International Day for the Right to the Truth Concerning Gross Human Rights Violations and for the Dignity of Victims – 24 March
GENEVA (24 March 2020) – Governments have an obligation to develop the legal and technical resources necessary to shed light on gross human rights violations, said a UN expert in a statement commemorating the International day for the right to the truth concerning gross human rights violations and for the dignity of victims, which is celebrated on 24 March.
"This day reminds us that every society has the inalienable right to know the full truth about past gross human rights violations in order to provide redress to the victims, learn from past experiences and prevent their recurrence," said Fabian Salvioli, UN Special Rapporteur on the promotion of truth, justice, reparation and guarantees of non-recurrence.
The right to truth is often invoked in the context of grave violations and breaches of humanitarian law, such as summary executions, enforced disappearance, torture, sexual violence, and children abduction.
"I take this opportunity to remind Governments of their obligation to adopt measures to unveil the complete truth about the events surrounding gross human rights violations, their circumstances, their perpetrators, and their causes," Salvioli said.
"To achieve this, States must establish institutions, mechanisms and procedures that enable them to search and reveal the truth, such as the establishment of truth commissions, the collection of victims' testimonies, the development of genetic banks and specialized forensic laboratories, and the development of related technical capacities."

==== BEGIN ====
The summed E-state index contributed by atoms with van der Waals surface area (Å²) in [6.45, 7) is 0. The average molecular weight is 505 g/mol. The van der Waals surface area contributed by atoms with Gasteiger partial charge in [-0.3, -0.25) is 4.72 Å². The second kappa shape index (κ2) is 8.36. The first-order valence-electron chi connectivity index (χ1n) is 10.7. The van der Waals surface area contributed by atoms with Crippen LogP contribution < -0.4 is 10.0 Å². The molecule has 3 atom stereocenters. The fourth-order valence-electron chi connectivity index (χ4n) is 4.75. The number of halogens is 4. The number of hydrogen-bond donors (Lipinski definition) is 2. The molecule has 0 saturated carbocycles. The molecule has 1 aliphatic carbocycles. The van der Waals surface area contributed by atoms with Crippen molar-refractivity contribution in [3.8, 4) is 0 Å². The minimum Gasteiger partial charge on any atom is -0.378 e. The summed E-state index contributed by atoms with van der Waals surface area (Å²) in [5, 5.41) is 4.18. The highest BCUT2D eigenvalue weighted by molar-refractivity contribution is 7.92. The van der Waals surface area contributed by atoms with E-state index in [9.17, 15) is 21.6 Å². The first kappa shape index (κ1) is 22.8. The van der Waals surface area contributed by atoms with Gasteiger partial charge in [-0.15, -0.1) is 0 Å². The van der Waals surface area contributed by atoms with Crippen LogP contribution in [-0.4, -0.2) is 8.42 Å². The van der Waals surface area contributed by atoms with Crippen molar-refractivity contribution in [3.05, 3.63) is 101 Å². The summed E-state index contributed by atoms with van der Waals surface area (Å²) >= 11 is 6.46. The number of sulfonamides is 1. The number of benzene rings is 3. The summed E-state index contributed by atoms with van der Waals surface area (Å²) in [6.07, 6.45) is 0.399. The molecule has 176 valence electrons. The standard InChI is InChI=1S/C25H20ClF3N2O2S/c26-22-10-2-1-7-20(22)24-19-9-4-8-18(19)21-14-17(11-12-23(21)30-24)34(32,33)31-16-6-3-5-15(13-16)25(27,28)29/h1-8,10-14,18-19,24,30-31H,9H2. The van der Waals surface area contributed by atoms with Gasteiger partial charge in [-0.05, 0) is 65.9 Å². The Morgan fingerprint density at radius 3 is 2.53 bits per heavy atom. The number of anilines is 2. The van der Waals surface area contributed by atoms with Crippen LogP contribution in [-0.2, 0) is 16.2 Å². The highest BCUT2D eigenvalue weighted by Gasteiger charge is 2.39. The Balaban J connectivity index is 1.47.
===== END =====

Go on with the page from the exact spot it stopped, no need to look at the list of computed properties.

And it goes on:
The Special Rapporteur paid tribute to all victims of violations and their relatives for their perseverance and their relentless work to learn the truth.
"Their unyielding yet peaceful and often innovative work has in numerous cases led to ground-breaking developments in the fields of truth, justice, science and law, from which whole societies have benefited. These achievements have brought us all closer to the truth.
"I commend them for their courage. I call on Governments to match these efforts and to support the victims by establishing the necessary domestic tools to ensure truth, justice and full redress for all victims," Salvioli concluded.
The annual observance of this day was chosen in memory of Archbishop Óscar Arnulfo Romero, who was murdered on 24 March 1980 in El Salvador.
Mr. Fabian Salvioli (Argentina) was appointed by the UN Human Rights Council in 2018 as the
Special Rapporteur on the promotion of truth, justice, reparation and guarantees of non-recurrence. He is a human rights lawyer and professor. Fabián Salvioli is professor of International Law and Human Rights at the School of Law of the University of La Plata. He has lectured in many countries and universities across the Americas, Europe, Africa and Asia. Mr. Salvioli has authored several books and articles on international human rights law. He was member of the United Nations Human Rights Committee between 2009 and 2016, and its President between 2015 and 2016.
The Special Rapporteurs are part of what is known as the Special Procedures
of the Human Rights Council. Comprising the largest body of independent experts in the UN Human Rights system, Special Procedures is the general name of the Council's independent fact-finding and monitoring mechanisms that address either specific country situations or thematic issues in all parts of the world. Special Procedures experts work on a voluntary basis; they are not UN staff and do not receive a salary for their work. They are independent from any government or organization and serve in their individual capacity.
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